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DOJ signals to Jim Jordan that it won't share information about pending investigations


The Department of Justice (DOJ) signaled in a letter to House Judiciary Committee Chairman Jim Jordan (R-Ohio) that it will not share information about ongoing investigations as the GOP vows to probe actions from the Biden administration. 

“Consistent with longstanding policy and practice, any oversight requests must be weighed against the Department’s interests in protecting the integrity of its work,” Assistant Attorney General Carlos Uriarte said in the letter, obtained by Politico on Friday. “Longstanding Department policy prevents us from confirming or denying the existence of pending investigations in response to congressional requests or providing non-public information about our investigations.” 

He said the DOJ has an obligation to “protect the government’s ability to prosecute fully and fairly,” which is essential to the executive branch’s function to investigate criminal matters. He said the department must protect witnesses and law enforcement and prevent those implicated in investigations from fleeing and additional crimes from occurring.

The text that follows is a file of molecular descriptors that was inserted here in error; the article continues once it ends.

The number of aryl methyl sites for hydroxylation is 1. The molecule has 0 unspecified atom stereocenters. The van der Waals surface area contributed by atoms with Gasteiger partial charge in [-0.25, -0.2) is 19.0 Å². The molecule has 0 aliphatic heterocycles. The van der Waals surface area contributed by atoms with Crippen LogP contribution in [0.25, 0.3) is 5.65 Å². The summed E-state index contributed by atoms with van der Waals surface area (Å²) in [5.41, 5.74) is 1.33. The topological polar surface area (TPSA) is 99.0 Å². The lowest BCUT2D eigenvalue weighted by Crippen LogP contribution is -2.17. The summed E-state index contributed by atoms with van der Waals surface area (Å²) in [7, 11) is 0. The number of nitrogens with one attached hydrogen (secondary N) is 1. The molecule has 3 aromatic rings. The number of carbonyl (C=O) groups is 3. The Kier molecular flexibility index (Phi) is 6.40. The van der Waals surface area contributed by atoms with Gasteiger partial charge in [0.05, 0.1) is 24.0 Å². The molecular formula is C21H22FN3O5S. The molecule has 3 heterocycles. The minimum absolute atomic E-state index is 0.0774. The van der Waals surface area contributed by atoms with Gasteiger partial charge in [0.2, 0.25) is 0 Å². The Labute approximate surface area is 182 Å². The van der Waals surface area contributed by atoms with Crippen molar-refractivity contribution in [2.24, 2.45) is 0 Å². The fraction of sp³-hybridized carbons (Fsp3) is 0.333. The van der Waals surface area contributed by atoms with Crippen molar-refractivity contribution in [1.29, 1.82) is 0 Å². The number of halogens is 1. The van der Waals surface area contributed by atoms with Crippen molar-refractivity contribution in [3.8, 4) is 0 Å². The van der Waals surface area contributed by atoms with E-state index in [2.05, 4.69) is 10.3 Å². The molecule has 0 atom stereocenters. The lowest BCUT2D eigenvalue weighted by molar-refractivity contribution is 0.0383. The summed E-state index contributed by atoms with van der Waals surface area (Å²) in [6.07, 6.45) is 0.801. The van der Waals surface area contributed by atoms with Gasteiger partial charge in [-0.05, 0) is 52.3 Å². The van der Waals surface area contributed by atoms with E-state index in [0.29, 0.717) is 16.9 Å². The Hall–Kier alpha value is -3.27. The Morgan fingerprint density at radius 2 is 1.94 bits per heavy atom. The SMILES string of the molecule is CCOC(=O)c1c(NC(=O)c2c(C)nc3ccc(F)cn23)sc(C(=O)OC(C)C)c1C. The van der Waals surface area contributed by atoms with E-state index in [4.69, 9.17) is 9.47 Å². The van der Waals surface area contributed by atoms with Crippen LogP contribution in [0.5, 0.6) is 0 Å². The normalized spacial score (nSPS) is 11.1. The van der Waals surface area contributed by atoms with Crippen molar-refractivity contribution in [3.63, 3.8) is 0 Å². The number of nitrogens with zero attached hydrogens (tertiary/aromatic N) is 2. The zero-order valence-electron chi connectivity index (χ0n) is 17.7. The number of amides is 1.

“The Department’s mission to independently and impartially uphold the rule of law requires us to maintain the integrity of our investigations, prosecutions, and civil actions, and to avoid even a perception that our efforts are influenced by anything but the law and the facts,” he said. 

The letter came in response to letters from Jordan on Tuesday to the DOJ, FBI and other agencies mentioning the GOP’s requests for information from the last Congress. 

Uriarte outlined the department’s practices regarding oversight requests and invitations for DOJ personnel to testify at hearings. He said the department is “committed to cooperating with the Committee’s legitimate efforts to seek information, consistent with our obligation to protect Executive Branch confidentiality interests” and will work collaboratively with the House Judiciary Committee to identify the proper official to respond to “legitimate, informational needs” when interviews with DOJ officials are requested.

Uriarte said the legislative and executive branches are constitutionally required to act in good faith to meet Congress’s needs for information while protecting the executive branch’s institutional interests and the DOJ looks forward to starting the process. 

Following the DOJ letter, the House Judiciary GOP tweeted, “Why’s DOJ scared to cooperate with our investigations?” 

House Republicans have promised to launch a variety of investigations into the Biden administration after winning control of the lower chamber in the midterm elections. 

Jordan announced last week a probe into the DOJ’s handling of the investigation into the documents found at President Biden’s office and home, and other investigations are likely.

Source: The Hill

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